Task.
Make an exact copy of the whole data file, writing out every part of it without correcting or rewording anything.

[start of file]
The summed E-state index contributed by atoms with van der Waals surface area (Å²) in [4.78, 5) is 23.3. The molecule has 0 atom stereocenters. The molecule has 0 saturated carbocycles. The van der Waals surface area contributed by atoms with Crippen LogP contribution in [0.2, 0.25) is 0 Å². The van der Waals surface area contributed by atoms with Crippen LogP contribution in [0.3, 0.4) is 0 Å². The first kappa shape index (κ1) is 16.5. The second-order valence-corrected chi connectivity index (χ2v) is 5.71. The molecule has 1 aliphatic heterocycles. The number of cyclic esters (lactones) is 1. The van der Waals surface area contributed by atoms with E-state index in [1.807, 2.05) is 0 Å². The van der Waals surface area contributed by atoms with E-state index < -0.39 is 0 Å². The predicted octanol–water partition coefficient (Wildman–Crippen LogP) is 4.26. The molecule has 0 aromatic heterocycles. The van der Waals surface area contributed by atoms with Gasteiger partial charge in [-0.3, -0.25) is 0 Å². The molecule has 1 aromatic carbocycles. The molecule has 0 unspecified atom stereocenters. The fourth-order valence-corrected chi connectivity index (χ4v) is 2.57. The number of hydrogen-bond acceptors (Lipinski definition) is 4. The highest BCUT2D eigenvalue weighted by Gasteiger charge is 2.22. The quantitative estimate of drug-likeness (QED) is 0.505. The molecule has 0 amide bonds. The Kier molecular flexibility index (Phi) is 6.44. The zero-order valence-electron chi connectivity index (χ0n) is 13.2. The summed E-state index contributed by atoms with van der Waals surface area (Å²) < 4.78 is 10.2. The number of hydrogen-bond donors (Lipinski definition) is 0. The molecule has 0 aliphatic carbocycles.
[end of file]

The summed E-state index contributed by atoms with van der Waals surface area (Å²) in [4.78, 5) is 23.3. The molecule has 0 atom stereocenters. The molecule has 0 saturated carbocycles. The van der Waals surface area contributed by atoms with Crippen LogP contribution in [0.2, 0.25) is 0 Å². The van der Waals surface area contributed by atoms with Crippen LogP contribution in [0.3, 0.4) is 0 Å². The first kappa shape index (κ1) is 16.5. The second-order valence-corrected chi connectivity index (χ2v) is 5.71. The molecule has 1 aliphatic heterocycles. The number of cyclic esters (lactones) is 1. The van der Waals surface area contributed by atoms with E-state index in [1.807, 2.05) is 0 Å². The van der Waals surface area contributed by atoms with E-state index < -0.39 is 0 Å². The predicted octanol–water partition coefficient (Wildman–Crippen LogP) is 4.26. The molecule has 0 aromatic heterocycles. The van der Waals surface area contributed by atoms with Gasteiger partial charge in [-0.3, -0.25) is 0 Å². The molecule has 1 aromatic carbocycles. The molecule has 0 unspecified atom stereocenters. The fourth-order valence-corrected chi connectivity index (χ4v) is 2.57. The number of hydrogen-bond acceptors (Lipinski definition) is 4. The highest BCUT2D eigenvalue weighted by Gasteiger charge is 2.22. The quantitative estimate of drug-likeness (QED) is 0.505. The molecule has 0 amide bonds. The Kier molecular flexibility index (Phi) is 6.44. The zero-order valence-electron chi connectivity index (χ0n) is 13.2. The summed E-state index contributed by atoms with van der Waals surface area (Å²) < 4.78 is 10.2. The number of hydrogen-bond donors (Lipinski definition) is 0. The molecule has 0 aliphatic carbocycles.